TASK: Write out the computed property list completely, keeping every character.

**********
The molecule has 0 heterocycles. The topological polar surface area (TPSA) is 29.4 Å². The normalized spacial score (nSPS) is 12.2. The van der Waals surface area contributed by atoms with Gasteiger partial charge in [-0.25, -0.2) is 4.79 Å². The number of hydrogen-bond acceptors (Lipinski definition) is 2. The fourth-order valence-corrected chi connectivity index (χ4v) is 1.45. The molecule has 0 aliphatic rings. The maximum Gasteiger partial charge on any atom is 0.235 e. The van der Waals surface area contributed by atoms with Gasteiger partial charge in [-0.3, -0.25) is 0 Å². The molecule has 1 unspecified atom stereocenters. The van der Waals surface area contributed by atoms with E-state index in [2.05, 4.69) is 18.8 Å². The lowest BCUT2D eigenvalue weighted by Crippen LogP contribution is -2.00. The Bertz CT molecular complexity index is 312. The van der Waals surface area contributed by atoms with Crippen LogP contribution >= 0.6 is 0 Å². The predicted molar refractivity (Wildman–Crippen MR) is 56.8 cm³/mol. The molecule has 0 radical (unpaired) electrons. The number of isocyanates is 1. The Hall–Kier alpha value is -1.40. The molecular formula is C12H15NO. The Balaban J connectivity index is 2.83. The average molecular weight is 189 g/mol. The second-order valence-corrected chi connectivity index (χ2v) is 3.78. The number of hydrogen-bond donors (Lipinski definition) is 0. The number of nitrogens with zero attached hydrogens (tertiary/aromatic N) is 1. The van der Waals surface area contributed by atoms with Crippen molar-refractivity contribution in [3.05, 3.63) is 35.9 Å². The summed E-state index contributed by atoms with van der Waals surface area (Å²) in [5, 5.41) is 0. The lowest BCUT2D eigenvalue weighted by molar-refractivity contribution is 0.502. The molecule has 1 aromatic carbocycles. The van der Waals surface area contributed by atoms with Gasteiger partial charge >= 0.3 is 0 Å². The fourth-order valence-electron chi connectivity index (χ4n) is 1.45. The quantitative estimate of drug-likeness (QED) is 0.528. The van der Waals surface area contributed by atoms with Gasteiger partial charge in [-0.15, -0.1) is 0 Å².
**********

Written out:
The molecule has 0 heterocycles. The topological polar surface area (TPSA) is 29.4 Å². The normalized spacial score (nSPS) is 12.2. The van der Waals surface area contributed by atoms with Gasteiger partial charge in [-0.25, -0.2) is 4.79 Å². The number of hydrogen-bond acceptors (Lipinski definition) is 2. The fourth-order valence-corrected chi connectivity index (χ4v) is 1.45. The molecule has 0 aliphatic rings. The maximum Gasteiger partial charge on any atom is 0.235 e. The van der Waals surface area contributed by atoms with Gasteiger partial charge in [-0.3, -0.25) is 0 Å². The molecule has 1 unspecified atom stereocenters. The van der Waals surface area contributed by atoms with E-state index in [2.05, 4.69) is 18.8 Å². The lowest BCUT2D eigenvalue weighted by Crippen LogP contribution is -2.00. The Bertz CT molecular complexity index is 312. The van der Waals surface area contributed by atoms with Crippen LogP contribution >= 0.6 is 0 Å². The predicted molar refractivity (Wildman–Crippen MR) is 56.8 cm³/mol. The molecule has 0 radical (unpaired) electrons. The number of isocyanates is 1. The Hall–Kier alpha value is -1.40. The molecular formula is C12H15NO. The Balaban J connectivity index is 2.83. The average molecular weight is 189 g/mol. The second-order valence-corrected chi connectivity index (χ2v) is 3.78. The number of hydrogen-bond donors (Lipinski definition) is 0. The number of nitrogens with zero attached hydrogens (tertiary/aromatic N) is 1. The van der Waals surface area contributed by atoms with Crippen molar-refractivity contribution in [3.05, 3.63) is 35.9 Å². The summed E-state index contributed by atoms with van der Waals surface area (Å²) in [5, 5.41) is 0. The lowest BCUT2D eigenvalue weighted by molar-refractivity contribution is 0.502. The molecule has 1 aromatic carbocycles. The van der Waals surface area contributed by atoms with Gasteiger partial charge >= 0.3 is 0 Å². The fourth-order valence-electron chi connectivity index (χ4n) is 1.45. The quantitative estimate of drug-likeness (QED) is 0.528. The van der Waals surface area contributed by atoms with Gasteiger partial charge in [-0.15, -0.1) is 0 Å².